Amtrak runs additional stops for Juneteenth celebration in Allensworth

Allensworth is hosting their annual Juneteenth celebration with a little help from Amtrak who will be adding stops along their line at discounted prices for those attending the celebration

TULARE COUNTY – Amtrak puts Allensworth on the map each June, when they add a stop for the annual Juneteenth celebration.

Every year, Friends of Allensworth hosts several different events throughout the year, but the Juneteenth celebration seems to draw the biggest crowd. Amtrak is offering discounted tickets as well as stops along the route all day for easier access for participants all over California.

“It’s a great time, if you have been to Allensworth, you can still come for the entertainment and education,” Sasha Biscoe, president of Allensworth and Friends said.  “And if you’ve never been, it’s a treat to come back in history to 1918 and just see how people live. The clothes and the homes, and beds and how they cooked. It takes you back. The park is basically a museum.”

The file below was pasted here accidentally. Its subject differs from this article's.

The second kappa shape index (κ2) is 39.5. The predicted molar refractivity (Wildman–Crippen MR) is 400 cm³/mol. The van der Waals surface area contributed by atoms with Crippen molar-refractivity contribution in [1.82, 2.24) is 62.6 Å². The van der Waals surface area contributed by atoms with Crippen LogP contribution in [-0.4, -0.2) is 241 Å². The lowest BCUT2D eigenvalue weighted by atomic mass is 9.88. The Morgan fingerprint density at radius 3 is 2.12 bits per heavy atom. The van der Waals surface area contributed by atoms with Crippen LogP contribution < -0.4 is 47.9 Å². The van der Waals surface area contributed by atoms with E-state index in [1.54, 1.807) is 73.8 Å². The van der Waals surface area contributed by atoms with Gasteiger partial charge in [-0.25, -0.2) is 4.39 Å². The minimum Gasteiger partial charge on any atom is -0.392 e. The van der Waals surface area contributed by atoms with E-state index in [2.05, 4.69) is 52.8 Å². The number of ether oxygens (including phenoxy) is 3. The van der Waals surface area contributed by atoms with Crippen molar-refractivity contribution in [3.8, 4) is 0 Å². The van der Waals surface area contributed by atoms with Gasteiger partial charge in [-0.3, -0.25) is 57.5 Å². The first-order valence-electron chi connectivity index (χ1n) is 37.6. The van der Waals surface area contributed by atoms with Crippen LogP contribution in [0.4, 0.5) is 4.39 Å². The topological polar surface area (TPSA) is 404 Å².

On June 11, Friends of Allensworth will host the annual Juneteenth Celebration beginning at 10 a.m. and concluding at 4 p.m. Amtrak is offering rides for this historical day at Colonel Allensworth State Historic Park to commemorate the end of slavery in the United States. Those attending can take Amtrak San Joaquins from Southern California, the Bay Area or the Valley right to Allensworth’s front doorstep of the celebration. 

If train riders purchase one ticket at full price, they are able to get five more 50% off, using code V302 at checkout. There are additional accommodations for individuals with groups of 15 or more. Specific trains to look for are northbound trains 713, 715, 717 and 719. And southbound trains 702, 710, 712 and 714.

According to Biscoe the celebration will be in the park with live entertainment, food vendors, arts and crafts and black history lessons throughout the different areas. Throughout the different buildings participants will be able to see what life was like in the early 1900s. 

“We just want to invite people to come out and learn Black history, as well as California history, as well as American history,” Biscoe said. 

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